Contrary to popular belief, old people do not spend all day complaining about aches and pains. We kvetch more about frustrations with problems that didn’t exist ten—fifteen years ago. They all have to do with keeping up with the constant changes in technology and keeping our newest hi-tech acquisitions in the “best of health.”
I entered the computer age when I took my Masters in the 80”s. I remember being advised to buy an Apple 2C, and I would not have to pay to have someone type my thesis. I was misinformed that the purchase, which was double what a good computer would cost today, was all my husband and I would ever need to be part of the future. I’m thrilled the same person was not our financial adviser. We never imagined when we planned our first retirement needs budget when we were still very middle-aged, that we left out the high cost of staying connected. This is not a five-dollar bill that can easily be squeezed into a budget.
If you’re reading this, you know the monthly fees to enable my blog bounce around the world on various sights. But how many of you have two monthly exterminating services making house calls. One sprays stuff on my garden and in my house to prevent multilegged bugs from crawling around my home. The other kills the invisible bugs and viruses that somehow get inside my computer despite all the “vaccinations” that are supposed to prevent such mishaps. Instead of old people bragging that they have the “best doctor,” they now boast that their computer specialist is the best diagnostician in town. I’ve yet to hear people brag about their cable or internet carrier. Instead, the complaints about internet and cable services remind me of my mother and her sister complaining about whose aches and pains were worse.
Last month my husband went to the pool to exercise. He forgot to take his cell phone out of his pocket. Unlike his watch, the cell phone wasn’t waterproof. My husband doesn’t have a back up, old-fashioned phone book as I do. He enters numbers solely in his phone. I am sure his cousin, who only has a cell phone and as of yet there are no yellow pages for cell phones, is bummed out that he hasn’t returned her call. Ten years ago, neither my husband nor his cousin carried cell phones. Hopefully, since she is a Facebook friend, she will read this and call me.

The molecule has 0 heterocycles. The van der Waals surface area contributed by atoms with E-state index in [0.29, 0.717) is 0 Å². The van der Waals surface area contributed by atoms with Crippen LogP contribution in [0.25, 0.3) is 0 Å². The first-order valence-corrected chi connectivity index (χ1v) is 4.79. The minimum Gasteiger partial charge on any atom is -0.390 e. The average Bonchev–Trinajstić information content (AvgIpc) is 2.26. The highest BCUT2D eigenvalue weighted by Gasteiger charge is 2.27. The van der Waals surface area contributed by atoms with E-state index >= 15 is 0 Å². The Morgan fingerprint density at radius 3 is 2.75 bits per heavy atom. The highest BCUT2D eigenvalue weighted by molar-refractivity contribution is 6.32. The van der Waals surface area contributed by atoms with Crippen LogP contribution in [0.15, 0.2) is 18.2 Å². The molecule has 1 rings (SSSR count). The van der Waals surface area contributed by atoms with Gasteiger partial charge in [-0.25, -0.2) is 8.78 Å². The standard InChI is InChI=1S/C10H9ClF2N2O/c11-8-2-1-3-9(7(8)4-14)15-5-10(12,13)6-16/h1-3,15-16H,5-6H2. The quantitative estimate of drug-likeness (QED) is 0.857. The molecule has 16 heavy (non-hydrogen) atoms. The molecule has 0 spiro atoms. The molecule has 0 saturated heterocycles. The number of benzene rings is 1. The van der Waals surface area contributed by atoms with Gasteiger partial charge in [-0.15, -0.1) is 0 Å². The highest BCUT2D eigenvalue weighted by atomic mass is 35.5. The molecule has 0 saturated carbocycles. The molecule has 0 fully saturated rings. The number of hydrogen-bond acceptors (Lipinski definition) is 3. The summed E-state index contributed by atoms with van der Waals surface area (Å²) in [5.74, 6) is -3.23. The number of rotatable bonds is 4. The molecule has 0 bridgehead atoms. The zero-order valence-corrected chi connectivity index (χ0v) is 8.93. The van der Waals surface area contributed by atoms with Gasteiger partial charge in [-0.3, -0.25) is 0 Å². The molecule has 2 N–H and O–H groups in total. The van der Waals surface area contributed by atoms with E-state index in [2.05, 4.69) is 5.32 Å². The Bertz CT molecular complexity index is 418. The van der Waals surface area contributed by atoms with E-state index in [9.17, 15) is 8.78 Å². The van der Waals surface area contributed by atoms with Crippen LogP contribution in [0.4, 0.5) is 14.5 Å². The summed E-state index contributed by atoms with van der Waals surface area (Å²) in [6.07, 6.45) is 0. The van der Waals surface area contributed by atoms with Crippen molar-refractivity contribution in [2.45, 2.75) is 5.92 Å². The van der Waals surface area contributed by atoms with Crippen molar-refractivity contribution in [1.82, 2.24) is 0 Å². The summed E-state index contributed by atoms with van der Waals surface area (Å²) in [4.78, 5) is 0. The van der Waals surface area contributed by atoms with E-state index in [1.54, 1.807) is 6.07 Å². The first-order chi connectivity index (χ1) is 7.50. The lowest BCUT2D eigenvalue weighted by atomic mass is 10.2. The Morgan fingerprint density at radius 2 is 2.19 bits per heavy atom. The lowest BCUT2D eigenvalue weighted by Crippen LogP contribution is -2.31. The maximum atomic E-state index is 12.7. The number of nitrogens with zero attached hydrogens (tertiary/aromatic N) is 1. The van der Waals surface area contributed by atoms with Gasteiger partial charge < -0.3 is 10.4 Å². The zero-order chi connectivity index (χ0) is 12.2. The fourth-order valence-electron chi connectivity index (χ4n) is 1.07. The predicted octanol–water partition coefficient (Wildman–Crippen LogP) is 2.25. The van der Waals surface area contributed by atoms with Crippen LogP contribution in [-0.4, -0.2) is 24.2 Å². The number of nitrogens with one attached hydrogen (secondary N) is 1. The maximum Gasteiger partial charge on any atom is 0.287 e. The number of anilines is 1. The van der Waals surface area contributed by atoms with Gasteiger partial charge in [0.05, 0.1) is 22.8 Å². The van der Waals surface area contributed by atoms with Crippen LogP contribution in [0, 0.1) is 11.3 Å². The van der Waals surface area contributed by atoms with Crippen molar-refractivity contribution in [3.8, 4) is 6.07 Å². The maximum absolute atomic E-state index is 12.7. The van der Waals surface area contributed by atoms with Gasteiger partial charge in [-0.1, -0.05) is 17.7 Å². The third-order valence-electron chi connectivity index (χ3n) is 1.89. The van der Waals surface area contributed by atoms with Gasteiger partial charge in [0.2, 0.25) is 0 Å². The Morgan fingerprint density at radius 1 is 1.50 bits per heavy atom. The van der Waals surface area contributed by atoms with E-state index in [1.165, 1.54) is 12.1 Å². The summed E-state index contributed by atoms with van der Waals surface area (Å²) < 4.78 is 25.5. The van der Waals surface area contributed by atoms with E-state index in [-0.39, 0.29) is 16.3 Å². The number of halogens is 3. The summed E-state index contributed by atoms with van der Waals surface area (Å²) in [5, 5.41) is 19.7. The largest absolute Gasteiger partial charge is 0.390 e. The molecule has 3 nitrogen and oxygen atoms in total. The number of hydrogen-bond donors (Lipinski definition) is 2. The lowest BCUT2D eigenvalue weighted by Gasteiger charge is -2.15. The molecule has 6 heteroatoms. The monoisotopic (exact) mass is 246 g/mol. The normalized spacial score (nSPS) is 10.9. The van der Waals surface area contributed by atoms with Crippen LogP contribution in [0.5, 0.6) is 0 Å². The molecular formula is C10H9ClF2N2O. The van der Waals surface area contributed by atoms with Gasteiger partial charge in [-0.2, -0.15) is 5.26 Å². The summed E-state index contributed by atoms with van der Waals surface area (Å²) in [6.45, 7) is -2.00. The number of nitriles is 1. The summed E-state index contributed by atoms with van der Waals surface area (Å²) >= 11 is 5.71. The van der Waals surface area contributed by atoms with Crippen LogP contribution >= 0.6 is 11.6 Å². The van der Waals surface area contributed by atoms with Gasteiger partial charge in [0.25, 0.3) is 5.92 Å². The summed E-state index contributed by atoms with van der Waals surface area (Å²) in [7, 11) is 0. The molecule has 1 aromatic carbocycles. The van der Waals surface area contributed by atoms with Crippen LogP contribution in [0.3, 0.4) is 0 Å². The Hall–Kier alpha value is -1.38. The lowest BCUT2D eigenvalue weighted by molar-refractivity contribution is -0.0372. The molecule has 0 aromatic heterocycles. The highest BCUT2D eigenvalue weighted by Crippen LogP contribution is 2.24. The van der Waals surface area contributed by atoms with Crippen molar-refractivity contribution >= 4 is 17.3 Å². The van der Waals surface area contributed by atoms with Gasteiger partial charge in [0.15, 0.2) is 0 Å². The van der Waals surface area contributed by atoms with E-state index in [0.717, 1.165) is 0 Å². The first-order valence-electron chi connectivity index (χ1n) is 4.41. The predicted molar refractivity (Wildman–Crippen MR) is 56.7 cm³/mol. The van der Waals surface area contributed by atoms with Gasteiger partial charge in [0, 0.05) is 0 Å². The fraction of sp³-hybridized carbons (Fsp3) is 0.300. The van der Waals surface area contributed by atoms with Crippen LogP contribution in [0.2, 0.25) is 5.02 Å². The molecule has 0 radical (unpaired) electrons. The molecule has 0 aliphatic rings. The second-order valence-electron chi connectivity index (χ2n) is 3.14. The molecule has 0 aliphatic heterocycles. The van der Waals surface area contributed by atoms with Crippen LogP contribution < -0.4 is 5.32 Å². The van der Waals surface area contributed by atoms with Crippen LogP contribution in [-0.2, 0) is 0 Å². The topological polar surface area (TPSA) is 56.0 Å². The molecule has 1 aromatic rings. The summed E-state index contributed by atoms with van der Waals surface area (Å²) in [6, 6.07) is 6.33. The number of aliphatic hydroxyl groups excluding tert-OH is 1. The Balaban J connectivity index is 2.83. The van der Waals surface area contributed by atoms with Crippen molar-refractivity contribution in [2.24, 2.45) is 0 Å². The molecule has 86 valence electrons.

Recently, one friend asked if I had received an answer from another friend to an email. “No,” I replied. “Which is weird because she has instant internet service on her cell.”
“She doesn’t know how to get to her email on her new phone, but she won’t admit it.”
Unlike my friend, I won’t bend to social pressure to “have the latest” and invest in a Smartphone that I know I’ll never learn to use. It took years for me to learn to retrieve messages on my present, very basic cell phone, and I’m still not able to enter phone numbers. For this South Floridian, investing in a Smartphone is like buying a snow sled for my grandkids to use when they visit. Life was easier for status seekers when all the needed were jewels, cars, or manufacturer’s labels. I’ve never known a Gucci bag that was attacked with a virus rendering it DOA.
Recently my husband announced that not only our cell phones, but our computers are near the end of their lifespan. “It just doesn’t pay to fix them again.”
He literally has spent more time in the last few weeks investigating what kinds of computers and phones meet our current needs and budget—lap top, desk top, or tablet—than what he should be investigating—which Medigap policy and which Medicare Drug Plan is best for us in 2012. (If you aren’t aware, these plans’ benefits change every year)
I questioned his priorities since, if we have to switch plans, it needs to be done soon. His answer explained why seniors now kvetch more about cell phone and computer problems than aches and pains. “How long will you last if both of our computers and our cell phones drop dead?”
Physically I’ll make it, and I’m in better (communication) shape than he is. I still have my little black phone book, which has landline and cell numbers—and unlike more and more people we know, we still have landlines.